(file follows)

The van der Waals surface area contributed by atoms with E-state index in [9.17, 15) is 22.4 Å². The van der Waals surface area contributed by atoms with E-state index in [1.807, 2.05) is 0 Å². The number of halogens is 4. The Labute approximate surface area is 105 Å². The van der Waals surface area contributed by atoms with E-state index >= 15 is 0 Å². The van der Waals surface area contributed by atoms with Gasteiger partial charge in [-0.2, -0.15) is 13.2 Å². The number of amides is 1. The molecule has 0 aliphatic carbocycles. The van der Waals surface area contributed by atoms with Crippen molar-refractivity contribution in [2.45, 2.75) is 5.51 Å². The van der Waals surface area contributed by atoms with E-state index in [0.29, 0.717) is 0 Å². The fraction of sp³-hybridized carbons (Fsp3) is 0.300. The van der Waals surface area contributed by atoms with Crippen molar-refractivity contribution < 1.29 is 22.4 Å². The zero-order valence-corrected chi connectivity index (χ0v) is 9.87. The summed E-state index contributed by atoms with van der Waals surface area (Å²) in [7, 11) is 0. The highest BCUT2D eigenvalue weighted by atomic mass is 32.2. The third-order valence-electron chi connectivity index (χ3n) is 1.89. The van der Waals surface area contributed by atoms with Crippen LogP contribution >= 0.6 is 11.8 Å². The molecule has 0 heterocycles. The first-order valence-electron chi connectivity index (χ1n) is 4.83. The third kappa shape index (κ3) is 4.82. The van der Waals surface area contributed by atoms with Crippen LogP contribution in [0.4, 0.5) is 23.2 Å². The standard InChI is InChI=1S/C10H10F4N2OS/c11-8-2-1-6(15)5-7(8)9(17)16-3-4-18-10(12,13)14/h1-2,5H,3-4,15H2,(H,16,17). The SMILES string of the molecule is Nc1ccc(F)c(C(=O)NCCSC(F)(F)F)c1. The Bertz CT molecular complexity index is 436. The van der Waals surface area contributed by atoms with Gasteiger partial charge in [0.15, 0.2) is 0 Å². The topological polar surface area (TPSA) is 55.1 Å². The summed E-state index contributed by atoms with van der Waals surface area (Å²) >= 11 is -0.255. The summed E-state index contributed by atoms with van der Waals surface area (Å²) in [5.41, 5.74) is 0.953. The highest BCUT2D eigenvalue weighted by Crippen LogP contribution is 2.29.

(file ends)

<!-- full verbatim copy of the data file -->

The van der Waals surface area contributed by atoms with E-state index in [9.17, 15) is 22.4 Å². The van der Waals surface area contributed by atoms with E-state index in [1.807, 2.05) is 0 Å². The number of halogens is 4. The Labute approximate surface area is 105 Å². The van der Waals surface area contributed by atoms with E-state index >= 15 is 0 Å². The van der Waals surface area contributed by atoms with Gasteiger partial charge in [-0.2, -0.15) is 13.2 Å². The number of amides is 1. The molecule has 0 aliphatic carbocycles. The van der Waals surface area contributed by atoms with Crippen molar-refractivity contribution in [2.45, 2.75) is 5.51 Å². The van der Waals surface area contributed by atoms with E-state index in [0.29, 0.717) is 0 Å². The fraction of sp³-hybridized carbons (Fsp3) is 0.300. The van der Waals surface area contributed by atoms with Crippen molar-refractivity contribution < 1.29 is 22.4 Å². The zero-order valence-corrected chi connectivity index (χ0v) is 9.87. The summed E-state index contributed by atoms with van der Waals surface area (Å²) in [7, 11) is 0. The highest BCUT2D eigenvalue weighted by atomic mass is 32.2. The third-order valence-electron chi connectivity index (χ3n) is 1.89. The van der Waals surface area contributed by atoms with Crippen LogP contribution >= 0.6 is 11.8 Å². The molecule has 0 heterocycles. The first-order valence-electron chi connectivity index (χ1n) is 4.83. The third kappa shape index (κ3) is 4.82. The van der Waals surface area contributed by atoms with Crippen LogP contribution in [0.4, 0.5) is 23.2 Å². The standard InChI is InChI=1S/C10H10F4N2OS/c11-8-2-1-6(15)5-7(8)9(17)16-3-4-18-10(12,13)14/h1-2,5H,3-4,15H2,(H,16,17). The SMILES string of the molecule is Nc1ccc(F)c(C(=O)NCCSC(F)(F)F)c1. The Bertz CT molecular complexity index is 436. The van der Waals surface area contributed by atoms with Gasteiger partial charge in [0.15, 0.2) is 0 Å². The topological polar surface area (TPSA) is 55.1 Å². The summed E-state index contributed by atoms with van der Waals surface area (Å²) >= 11 is -0.255. The summed E-state index contributed by atoms with van der Waals surface area (Å²) in [5.41, 5.74) is 0.953. The highest BCUT2D eigenvalue weighted by Crippen LogP contribution is 2.29.